Can we still promise to ‘Never Forget’?

As the student-led #NeverAgain gun-control movement continues to build momentum — causing companies to sever public ties with the National Rifle Association and politicians to, hopefully, rethink their slavish support of the gun manufacturing lobby over the majority of Americans who support common sense gun control — we are reminded of another, pre-Internet movement that encouraged the world to “Never Forget.”

Like #NeverAgain, “Never Forget” grew from a first-hand glimpse of horror and death. For the #NeverAgain students, it was watching their classmates die inside high school hallways and classrooms. For the Never Forget activists, it was the almost unfathomable terror of Hitler’s “Final Solution,” the Holocaust, which killed more than one-third of the world’s Jewish people.

In his 1986 Nobel Prize speech, Holocaust survivor Elie Wiesel quoted historian Simon Dubnow, who had begged his fellow Holocaust survivors to “write it all down” and never forget the atrocities committed by the Nazis.

“Countless victims became chroniclers and historians in the ghettos, even in the death camps,” Wiesel said. “They left behind extraordinary documents. To testify became an obsession.”

And for many decades, the world has vowed to read those accounts, to retell the story so that we will Never Forget the Holocaust — and how an entire nation could have fallen for the Nazi Party’s anti-Jewish propaganda.

The world has vowed to “Never Forget” for 70 years. But now, as the World War II generation disappears and political leaders on the far-right continue to stir anti-immigrant and anti-Muslim fears, it seems many have already forgotten.

In fact, violent white supremacist groups are on the rise these days. According to a recent report by the Anti-Defamation League, of the 34 people killed by extremists in the U.S. last year, nearly 60 percent were murdered by right-wing extremists, including white supremacists and members of the “alt-right.”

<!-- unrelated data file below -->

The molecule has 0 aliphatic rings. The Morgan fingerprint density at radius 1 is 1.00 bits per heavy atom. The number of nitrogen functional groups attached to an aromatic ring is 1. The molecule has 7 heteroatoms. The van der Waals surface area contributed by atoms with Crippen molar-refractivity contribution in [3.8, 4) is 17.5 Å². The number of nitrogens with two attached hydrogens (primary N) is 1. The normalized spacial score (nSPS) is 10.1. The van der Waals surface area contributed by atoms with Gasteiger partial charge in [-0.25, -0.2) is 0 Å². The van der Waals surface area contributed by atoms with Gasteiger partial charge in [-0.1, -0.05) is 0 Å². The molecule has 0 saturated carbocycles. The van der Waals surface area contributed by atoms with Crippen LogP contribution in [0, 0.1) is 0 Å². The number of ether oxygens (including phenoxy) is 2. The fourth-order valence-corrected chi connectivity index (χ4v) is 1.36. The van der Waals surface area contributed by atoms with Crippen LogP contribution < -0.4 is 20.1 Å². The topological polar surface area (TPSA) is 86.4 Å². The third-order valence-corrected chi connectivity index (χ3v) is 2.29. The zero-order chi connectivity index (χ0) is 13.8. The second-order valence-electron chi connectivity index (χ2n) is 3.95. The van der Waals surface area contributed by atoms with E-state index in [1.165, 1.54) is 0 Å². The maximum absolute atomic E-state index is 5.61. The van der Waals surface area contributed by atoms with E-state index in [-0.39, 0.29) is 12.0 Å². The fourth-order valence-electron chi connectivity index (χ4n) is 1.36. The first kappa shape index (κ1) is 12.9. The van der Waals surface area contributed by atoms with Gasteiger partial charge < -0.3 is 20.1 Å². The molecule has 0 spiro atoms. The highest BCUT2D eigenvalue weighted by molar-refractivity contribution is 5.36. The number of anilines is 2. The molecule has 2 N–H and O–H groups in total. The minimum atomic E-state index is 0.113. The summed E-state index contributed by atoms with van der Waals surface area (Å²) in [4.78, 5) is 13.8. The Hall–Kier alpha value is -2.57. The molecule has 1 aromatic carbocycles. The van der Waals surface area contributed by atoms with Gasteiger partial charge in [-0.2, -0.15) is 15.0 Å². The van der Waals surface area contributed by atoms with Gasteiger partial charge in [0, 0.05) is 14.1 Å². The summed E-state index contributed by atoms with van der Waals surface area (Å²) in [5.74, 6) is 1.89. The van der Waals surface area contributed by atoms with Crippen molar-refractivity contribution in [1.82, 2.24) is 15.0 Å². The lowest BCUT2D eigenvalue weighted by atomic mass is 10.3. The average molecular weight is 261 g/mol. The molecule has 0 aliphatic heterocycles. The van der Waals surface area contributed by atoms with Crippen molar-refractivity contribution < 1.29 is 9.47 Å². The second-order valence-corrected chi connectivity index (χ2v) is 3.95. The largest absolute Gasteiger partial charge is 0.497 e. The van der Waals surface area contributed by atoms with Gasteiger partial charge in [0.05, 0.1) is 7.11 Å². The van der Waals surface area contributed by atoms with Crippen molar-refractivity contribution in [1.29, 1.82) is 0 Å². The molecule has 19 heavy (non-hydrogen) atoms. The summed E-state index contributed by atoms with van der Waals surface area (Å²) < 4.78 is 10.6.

White supremacist murders in this country skyrocketed in 2017, increasing 157 percent over 2016. Two weeks ago, the Seattle Times reported on a recent investigation by the nonprofit journalism group ProPublica that showed Washington State is home to one of the largest chapters of the extremely violent neo-Nazi Atomwaffen group, which has been linked to at least five recent homicides.

According to the ProPublica report: “In the Pacific Northwest, cell members had converged on an abandoned cement factory, known as ‘Devil’s Tower’ near the small town of Concrete, Washington, where they had screamed ‘gas the kikes, race war now!’ while firing off round after round from any array of weapons, including an AR-15 assault rifle with a high capacity drum magazine.”

For anyone who has ever studied the Holocaust and the rise of Hitler’s Nazi Party, the sudden leap in white supremacist violence in this country should be sounding the loudest alarm bells we have. If we are to “Never Forget,” we need to immerse ourselves in the events leading up to the Holocaust and keep an eye out for similar red flags, including the rise of “white nationalists” and far-right extremists.

The Camas Library is hosting a series of events related to Holocaust remembrance. The first, a talk by Matthew Erlich, the son of an Auschwitz survivor and member of the Speakers Bureau of the Holocaust Center for Humanity, will take place at 6:30 p.m., Monday, March 12, at the Camas Library.

The second event is a Holocaust Studies series presented by retired Camas High School teacher Hannelore Tweed, which will cover topics such as Hitler’s rise to power, Nazi racism, Jewish life before the Holocaust, concentration camps and Germany’s reparations in 2018. The presentations take place at 1 p.m. every Friday, beginning on March 16 and ending on April 27, also at the Camas Library.

If you cannot attend, we urge you to educate yourself about the rise of the Nazis and about what is happening today regarding the rise of white supremacist groups in the U.S. A few good resources include: The Holocaust Explained at; ProPublica’s recent investigation on the Atomwaffen group at; and the Southern Poverty Law Center’s report on hate groups inside the U.S. at